BurgerFi announced Thursday it’s now exploring strategic alternatives to move the business forward as sales and unit growth continue to falter.

The company’s board of directors formed a special committee and retained Kroll Securities as its financial adviser during the evaluation process. BurgerFi said there are no assurances that the strategic review process will result in an outcome favorable to the company or shareholders.

As part of the move, executive chairman Ophir Sternberg resigned from his position and was replaced by board member David Heidecorn, who is also a senior adviser and former partner of L Catterton. The private equity firm has served as one of the largest shareholders since 2021 when it sold Anthony’s Coal Fired Pizza & Wings to BurgerFi.


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“We are committed to considering all potential strategic alternatives,” Heidecorn said in a statement. “While we are confident in the company’s current operating strategy, we are mindful of the company’s current liquidity challenges and are committed to exploring strategic alternatives that we believe would be in the best interests of the company and its stakeholders.”

BurgerFi—which went public in late 2020 via a special purpose acquisition company—has struggled to gain traction in the post-COVID environment. The chain’s same-store sales fell 8 percent in 2023 and 9 percent in 2022. In Q1 of this year, comps dropped 13 percent and systemwide sales decreased 17 percent. Also, unit count is now 102 restaurants after closures of 14 stores in 2023 and eight stores in Q1 alone. The fast casual is close to falling below the 100-unit threshold for the first time since 2018.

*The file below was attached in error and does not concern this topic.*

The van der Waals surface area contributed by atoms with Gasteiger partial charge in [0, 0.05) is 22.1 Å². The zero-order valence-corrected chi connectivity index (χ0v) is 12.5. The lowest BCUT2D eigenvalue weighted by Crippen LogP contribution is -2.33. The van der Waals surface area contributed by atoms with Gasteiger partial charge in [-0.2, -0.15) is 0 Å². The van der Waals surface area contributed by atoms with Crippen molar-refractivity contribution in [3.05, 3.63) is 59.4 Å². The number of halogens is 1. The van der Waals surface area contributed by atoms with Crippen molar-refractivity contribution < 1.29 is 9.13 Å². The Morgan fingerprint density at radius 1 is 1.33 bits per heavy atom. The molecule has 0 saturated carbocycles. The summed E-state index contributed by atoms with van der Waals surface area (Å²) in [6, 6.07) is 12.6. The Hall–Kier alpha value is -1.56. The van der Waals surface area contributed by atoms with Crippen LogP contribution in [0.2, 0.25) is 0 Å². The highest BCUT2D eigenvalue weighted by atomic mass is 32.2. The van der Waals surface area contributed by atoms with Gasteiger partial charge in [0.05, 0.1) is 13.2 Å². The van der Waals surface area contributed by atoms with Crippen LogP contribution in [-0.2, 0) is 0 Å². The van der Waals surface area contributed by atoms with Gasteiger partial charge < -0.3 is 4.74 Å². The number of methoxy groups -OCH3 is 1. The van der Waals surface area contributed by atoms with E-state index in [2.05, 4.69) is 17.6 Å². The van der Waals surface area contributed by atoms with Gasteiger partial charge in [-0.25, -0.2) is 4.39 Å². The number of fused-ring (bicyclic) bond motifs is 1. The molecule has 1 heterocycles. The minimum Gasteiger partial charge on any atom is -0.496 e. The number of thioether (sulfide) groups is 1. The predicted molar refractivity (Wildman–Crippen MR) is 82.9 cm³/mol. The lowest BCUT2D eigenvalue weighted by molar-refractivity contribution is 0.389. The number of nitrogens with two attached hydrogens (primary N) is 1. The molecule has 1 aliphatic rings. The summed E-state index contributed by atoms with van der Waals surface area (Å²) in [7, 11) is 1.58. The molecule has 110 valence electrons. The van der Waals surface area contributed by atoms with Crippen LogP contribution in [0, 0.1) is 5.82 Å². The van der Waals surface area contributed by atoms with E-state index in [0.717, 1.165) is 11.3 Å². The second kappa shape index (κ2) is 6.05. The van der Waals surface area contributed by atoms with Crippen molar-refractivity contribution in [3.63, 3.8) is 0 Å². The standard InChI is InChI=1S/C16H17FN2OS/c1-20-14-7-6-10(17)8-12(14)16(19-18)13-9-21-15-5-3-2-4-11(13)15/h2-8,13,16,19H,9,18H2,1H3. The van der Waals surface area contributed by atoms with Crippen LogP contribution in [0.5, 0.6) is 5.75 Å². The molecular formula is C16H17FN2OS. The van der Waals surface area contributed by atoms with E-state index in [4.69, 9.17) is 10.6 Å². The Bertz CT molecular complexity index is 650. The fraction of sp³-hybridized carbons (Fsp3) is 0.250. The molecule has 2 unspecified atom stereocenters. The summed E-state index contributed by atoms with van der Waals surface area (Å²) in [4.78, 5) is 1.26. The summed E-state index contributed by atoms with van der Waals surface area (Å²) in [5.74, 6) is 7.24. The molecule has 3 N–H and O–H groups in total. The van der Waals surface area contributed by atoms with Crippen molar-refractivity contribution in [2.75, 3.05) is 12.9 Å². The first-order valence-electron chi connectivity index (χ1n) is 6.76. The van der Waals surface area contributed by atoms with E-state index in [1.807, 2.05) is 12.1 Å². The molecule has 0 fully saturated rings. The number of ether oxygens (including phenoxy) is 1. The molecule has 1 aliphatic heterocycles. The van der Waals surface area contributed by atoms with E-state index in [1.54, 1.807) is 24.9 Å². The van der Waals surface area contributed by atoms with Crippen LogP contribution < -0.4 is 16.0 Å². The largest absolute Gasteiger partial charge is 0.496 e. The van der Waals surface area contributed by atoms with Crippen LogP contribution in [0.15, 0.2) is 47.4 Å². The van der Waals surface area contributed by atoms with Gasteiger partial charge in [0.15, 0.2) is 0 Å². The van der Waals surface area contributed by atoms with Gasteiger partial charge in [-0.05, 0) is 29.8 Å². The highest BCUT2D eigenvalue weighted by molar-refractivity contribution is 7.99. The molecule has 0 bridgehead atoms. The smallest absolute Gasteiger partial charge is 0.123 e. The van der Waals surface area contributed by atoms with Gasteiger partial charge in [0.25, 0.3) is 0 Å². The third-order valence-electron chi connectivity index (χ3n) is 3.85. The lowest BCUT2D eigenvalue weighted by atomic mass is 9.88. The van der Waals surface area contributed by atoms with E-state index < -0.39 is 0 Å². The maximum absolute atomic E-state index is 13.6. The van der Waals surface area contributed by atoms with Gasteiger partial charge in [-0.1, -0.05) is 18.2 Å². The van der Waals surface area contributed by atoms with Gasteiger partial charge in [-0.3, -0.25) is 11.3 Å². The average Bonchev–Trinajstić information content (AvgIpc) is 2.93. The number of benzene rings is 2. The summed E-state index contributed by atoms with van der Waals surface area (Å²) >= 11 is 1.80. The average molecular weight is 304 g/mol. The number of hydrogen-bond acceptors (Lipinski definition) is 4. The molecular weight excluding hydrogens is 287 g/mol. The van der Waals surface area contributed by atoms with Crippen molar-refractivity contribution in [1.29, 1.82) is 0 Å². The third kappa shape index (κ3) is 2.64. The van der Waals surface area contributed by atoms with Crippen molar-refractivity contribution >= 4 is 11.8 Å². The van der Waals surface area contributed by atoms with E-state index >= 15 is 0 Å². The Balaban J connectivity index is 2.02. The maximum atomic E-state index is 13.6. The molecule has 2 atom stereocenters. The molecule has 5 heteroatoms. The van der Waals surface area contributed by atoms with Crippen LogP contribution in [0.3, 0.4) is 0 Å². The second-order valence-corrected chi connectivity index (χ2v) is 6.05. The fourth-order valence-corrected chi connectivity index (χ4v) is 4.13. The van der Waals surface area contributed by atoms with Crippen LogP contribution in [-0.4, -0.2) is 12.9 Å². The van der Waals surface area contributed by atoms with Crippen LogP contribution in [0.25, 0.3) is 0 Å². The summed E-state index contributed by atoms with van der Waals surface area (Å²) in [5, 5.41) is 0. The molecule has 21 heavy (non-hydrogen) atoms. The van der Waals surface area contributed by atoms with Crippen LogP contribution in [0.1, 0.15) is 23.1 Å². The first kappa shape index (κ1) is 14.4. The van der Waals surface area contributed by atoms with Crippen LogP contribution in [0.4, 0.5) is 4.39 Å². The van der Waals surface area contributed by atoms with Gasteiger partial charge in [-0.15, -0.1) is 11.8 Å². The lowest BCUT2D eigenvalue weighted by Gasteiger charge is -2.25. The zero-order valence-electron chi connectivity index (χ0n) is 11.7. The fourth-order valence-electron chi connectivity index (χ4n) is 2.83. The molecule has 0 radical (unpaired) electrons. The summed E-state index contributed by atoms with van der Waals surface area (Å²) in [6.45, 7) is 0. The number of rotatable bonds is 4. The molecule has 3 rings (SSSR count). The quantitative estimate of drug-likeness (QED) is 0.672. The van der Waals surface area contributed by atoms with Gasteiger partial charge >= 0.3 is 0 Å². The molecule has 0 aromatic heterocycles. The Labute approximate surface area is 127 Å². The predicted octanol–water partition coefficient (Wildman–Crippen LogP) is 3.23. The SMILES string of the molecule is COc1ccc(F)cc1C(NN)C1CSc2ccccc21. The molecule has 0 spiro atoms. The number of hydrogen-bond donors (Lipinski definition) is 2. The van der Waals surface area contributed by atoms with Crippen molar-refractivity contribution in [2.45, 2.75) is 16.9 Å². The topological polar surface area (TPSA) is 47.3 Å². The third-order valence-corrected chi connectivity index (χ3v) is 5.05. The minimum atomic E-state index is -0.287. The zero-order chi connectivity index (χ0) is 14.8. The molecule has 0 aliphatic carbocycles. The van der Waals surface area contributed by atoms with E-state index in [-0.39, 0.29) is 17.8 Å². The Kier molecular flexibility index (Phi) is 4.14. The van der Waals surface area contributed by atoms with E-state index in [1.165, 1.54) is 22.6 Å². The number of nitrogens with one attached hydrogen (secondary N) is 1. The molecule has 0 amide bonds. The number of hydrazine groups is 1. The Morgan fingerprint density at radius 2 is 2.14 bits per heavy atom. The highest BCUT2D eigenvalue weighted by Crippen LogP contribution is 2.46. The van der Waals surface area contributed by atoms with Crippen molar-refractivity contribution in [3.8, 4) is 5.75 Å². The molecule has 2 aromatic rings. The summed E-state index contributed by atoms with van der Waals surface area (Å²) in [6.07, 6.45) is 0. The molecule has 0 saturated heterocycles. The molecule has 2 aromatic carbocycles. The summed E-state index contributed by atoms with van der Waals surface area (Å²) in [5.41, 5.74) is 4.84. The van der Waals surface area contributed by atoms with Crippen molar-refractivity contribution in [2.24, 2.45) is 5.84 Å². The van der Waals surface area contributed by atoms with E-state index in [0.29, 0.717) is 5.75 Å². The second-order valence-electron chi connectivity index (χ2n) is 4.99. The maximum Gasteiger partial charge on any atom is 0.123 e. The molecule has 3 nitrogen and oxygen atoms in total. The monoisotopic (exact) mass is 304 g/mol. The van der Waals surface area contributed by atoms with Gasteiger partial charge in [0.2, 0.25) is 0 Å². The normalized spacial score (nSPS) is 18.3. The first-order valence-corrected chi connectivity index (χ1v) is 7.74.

The chain revealed earlier this year that it defaulted on a credit agreement with $51.3 million outstanding. The action occurred because the company didn’t meet a minimum liquidity requirement. BurgerFi noted Thursday that it entered a forbearance agreement with TREW Capital Management Private Credit. Also, L Catterton and TREW agreed to lend up to $2 million each to help BurgerFi during the strategic review process.

BurgerFi also received a delisting notice from Nasdaq in January because it wasn’t meeting the minimum stock price requirement of $1 per share. The fast casual hasn’t been above $1 per share since early December. It closed Thursday at 36 cents per share.

BurgerFi CEO Carl Bachmann and CFO Chris Jones signed retention agreements to ensure leadership stability while the brand weighs its options.

Bachmann joined the company in July 2023 to provide a spark. Since then, BurgerFi has operated under a five-point plan focusing on updating infrastructure and technology, enhancing the menu, redefining the store footprint, implementing gold standards, and strengthening brand awareness. Although sales have been down, Bachmann has maintained optimism and told investors recently that he’s “more confident than ever that joining the company was the right decision.”

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